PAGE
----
128.2ms
599.8ms
177.1ms
650.9ms
228.4ms
700.5ms
R-S
NOM.
ICE
37.2ms
500.7ms
37ms
520.9ms
36.5ms
550.9ms
36.9ms
600.4ms
36.8ms
649.3ms
36.2ms
700.9ms
Tab. 6.4: The connection setup time in milliseconds dependent on the network delay
With our standard setup (RTT of 1.3ms) NOMADS only introduces and additional
delay of 37.2ms to the network when setting up a connection. Surprisingly, the ICE
pairing process took 500.7ms, which may be acceptable for setting up a Voice over
IP connection, but may not be tolerated by many users for other applications. Since
NOMADS signaling process does not include packets traveling from the requester to
the service directly (only STUN and SIP are involved) the connection setup time (CST)
is only dependent on the RTT to the STUN or SIP server (here we assume that both
hosts use the same SIP server). Table 6.4 shows the impact of increasing the RTT on
different paths.
10
11
12
13
14
http://www.opensips.org/
http://sourceforge.net/projects/stun/
http://people.redhat.com/berrange/notes/network-delay.html
http://www.pjsip.org
http://savannah.nongnu.org/projects/exosip/
6.6. Evaluation and Discussion
800
135
NOMADS
ICE: Aggressive
NOMADS
ICE: 1 Candidate
ICE: 2 Candidates
ICE: 3 Candidates
1400
700
1200
Connection setup time in ms
Connection setup time in ms
600
500
400
300
1000
800
600
400
200
200
100
0
0
1.3
20
50
100
150
Round trip time in ms between requester and service
Fig. 6.16: Comparision for ICE’s
agressive mode
200
1.3
20
50
100
150
Round trip time in ms between requester and service
200
Fig. 6.17: Comparision for ICE’s
regular mode
Based on these results the connection setup time can be described as follows:
CSTN OM ADS =N OM ADScore + RT TR−ST U N + RT TS−ST U N
+RT TR−SIP + RT TS−SIP + RT TSIPR −SIPS
N OM ADScore represents the time for processing the XML description coming from
the remote host, the pairing process, as well as the packet translation between the
TUN-device and the actual network interface. It is important to note that the time
needed for the actual pairing process (see section 6.4.6) can almost be neglected: When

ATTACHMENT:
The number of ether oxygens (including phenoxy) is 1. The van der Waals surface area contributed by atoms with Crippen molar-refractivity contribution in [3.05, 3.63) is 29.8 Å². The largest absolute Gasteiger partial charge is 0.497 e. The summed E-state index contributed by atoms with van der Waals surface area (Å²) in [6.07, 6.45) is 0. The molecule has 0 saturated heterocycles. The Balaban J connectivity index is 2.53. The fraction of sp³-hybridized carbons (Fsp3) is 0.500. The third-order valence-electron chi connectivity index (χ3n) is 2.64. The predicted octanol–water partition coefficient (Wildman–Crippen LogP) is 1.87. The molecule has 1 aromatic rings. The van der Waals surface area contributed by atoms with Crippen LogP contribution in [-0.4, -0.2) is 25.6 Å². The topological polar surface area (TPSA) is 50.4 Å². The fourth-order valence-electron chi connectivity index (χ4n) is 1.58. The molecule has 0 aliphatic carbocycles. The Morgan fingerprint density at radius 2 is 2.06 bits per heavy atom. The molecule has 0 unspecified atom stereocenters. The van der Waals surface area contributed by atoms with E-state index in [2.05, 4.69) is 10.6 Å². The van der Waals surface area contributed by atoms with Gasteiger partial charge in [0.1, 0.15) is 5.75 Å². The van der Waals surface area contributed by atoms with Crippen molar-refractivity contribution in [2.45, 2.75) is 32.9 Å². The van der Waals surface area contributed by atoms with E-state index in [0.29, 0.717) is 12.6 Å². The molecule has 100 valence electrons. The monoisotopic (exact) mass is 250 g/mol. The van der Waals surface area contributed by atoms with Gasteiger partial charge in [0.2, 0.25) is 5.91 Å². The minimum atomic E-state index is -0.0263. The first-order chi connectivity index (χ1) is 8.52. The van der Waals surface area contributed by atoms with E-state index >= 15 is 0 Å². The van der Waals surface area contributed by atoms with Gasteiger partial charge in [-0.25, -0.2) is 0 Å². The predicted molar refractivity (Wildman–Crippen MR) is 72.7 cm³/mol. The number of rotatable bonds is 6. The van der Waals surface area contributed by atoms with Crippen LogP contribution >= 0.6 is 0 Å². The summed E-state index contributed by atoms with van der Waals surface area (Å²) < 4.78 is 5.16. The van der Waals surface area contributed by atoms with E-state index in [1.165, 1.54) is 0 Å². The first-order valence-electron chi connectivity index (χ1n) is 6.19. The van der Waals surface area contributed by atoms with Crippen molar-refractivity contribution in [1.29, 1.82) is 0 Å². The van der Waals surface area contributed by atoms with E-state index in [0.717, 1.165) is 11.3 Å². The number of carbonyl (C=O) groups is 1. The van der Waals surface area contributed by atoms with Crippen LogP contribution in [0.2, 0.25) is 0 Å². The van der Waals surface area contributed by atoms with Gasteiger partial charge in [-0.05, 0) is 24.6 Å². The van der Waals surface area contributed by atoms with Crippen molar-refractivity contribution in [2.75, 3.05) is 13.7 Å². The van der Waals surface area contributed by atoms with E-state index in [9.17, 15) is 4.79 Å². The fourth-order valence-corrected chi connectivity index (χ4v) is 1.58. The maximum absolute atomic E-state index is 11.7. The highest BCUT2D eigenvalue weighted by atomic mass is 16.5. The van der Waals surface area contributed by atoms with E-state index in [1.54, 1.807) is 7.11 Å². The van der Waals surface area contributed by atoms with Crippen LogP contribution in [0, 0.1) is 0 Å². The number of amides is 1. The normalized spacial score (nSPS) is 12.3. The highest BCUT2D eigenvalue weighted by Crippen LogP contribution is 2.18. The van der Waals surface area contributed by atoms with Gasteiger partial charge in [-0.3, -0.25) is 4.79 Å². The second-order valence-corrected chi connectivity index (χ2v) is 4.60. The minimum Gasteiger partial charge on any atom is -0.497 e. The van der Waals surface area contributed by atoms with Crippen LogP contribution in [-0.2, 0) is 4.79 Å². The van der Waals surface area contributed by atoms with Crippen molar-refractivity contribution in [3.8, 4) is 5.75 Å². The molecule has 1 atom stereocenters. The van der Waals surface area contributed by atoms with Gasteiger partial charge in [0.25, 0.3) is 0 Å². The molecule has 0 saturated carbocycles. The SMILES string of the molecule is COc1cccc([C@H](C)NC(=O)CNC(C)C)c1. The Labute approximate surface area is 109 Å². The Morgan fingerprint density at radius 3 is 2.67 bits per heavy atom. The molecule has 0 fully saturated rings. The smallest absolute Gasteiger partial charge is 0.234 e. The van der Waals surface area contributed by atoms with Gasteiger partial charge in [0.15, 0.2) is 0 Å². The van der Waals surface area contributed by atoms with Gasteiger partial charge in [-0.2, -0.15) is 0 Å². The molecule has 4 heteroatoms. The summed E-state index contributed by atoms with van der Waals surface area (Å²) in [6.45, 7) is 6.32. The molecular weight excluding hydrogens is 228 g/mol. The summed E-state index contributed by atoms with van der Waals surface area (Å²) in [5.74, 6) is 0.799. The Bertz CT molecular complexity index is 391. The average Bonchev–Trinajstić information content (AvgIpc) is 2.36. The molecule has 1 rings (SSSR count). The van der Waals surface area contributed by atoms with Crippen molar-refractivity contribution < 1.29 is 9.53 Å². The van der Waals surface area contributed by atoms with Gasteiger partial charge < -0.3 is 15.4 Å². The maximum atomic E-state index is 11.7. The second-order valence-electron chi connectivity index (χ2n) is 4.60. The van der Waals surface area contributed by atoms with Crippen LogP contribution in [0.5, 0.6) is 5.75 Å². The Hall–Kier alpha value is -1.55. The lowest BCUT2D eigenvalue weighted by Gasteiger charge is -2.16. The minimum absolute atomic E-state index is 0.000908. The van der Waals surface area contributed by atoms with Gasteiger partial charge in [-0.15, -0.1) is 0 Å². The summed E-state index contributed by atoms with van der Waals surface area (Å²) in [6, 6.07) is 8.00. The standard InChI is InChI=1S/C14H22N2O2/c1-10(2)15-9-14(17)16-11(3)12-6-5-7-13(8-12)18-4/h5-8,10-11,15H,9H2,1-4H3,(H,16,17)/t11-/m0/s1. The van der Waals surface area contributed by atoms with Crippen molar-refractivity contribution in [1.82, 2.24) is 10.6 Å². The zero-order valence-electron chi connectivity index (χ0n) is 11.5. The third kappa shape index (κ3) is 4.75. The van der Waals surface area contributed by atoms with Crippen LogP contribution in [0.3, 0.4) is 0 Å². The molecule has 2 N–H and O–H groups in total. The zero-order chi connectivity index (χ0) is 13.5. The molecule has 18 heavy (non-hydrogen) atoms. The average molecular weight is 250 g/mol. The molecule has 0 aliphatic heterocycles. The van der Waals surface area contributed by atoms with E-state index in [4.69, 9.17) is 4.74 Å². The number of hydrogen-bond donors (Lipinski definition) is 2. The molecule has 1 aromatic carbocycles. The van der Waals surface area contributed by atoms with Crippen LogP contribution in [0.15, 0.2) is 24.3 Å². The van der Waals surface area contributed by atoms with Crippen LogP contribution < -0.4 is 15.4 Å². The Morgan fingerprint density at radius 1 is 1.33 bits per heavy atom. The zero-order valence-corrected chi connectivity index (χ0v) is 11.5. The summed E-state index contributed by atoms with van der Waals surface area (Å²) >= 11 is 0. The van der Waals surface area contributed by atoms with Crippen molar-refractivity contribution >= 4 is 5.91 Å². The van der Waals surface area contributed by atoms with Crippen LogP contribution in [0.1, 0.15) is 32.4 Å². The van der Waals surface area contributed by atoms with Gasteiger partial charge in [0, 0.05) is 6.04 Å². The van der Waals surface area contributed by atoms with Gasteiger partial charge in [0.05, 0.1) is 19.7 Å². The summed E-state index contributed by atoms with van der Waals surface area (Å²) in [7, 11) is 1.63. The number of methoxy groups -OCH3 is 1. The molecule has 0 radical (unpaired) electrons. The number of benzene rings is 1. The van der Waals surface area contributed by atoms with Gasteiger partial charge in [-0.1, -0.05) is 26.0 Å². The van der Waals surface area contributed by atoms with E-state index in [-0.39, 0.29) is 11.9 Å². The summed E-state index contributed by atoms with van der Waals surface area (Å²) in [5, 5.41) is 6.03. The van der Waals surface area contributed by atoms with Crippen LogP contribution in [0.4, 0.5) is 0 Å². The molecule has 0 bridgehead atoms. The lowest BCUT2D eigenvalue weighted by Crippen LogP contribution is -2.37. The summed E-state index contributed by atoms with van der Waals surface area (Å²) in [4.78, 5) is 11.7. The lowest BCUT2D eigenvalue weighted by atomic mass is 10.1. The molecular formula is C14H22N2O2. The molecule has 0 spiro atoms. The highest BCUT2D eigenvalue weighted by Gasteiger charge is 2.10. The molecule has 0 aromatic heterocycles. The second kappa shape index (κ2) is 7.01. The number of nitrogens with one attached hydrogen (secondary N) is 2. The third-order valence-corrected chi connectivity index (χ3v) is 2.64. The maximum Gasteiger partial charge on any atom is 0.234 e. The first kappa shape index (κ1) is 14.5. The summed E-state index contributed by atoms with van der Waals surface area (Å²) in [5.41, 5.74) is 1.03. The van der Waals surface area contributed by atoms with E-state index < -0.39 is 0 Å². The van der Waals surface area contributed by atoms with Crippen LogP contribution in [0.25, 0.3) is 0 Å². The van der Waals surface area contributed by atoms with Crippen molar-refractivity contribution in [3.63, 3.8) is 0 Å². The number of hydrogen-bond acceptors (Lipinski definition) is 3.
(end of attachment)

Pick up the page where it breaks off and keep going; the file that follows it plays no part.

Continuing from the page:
comparing and emulating different middlebox constellations according to our decision
tree as depicted in Appendix C.1, we measured an average pairing time of less than
1ms, no matter how complicated the situation was. Since both the requester and the
service have to look up a STUN server we have to add one RTT to STUN for each
endpoint (RT TR−ST U N and RT TS−ST U N ). For the signaling part, R and S both send
one message to the SIP server (RT TR−SIP and RT TS−SIP ). Additionally, the latency
between the SIP proxies also has to be considered (RT TSIPR −SIPS ).
ICE performs STUN connectivity checks between the requester R and the service S
for each candidate pair. Thus, the connection setup time is not only dependent on the
RTT between R and S, but also on the number of candidates that have to be checked.
Each candidate on the requester side is paired with each candidate on the service side
which results in an additional delay of candR ∗ candS ∗ RT TR−S . For our tests we
enabled the (optional) aggressive mode that terminates the candidate pairing on the
first successful pair, thus delivering the fastest result possible15 and setting candR and
candS to 1. We can give the following formula where ICEcore includes the message
processing and the delay to the STUN server used during the gathering process:
CSTICE =ICEcore+ST U N + RT TR−SIP + RT TS−SIP
+RT TSIPR −SIPS + candR ∗ candS ∗ RT TR−S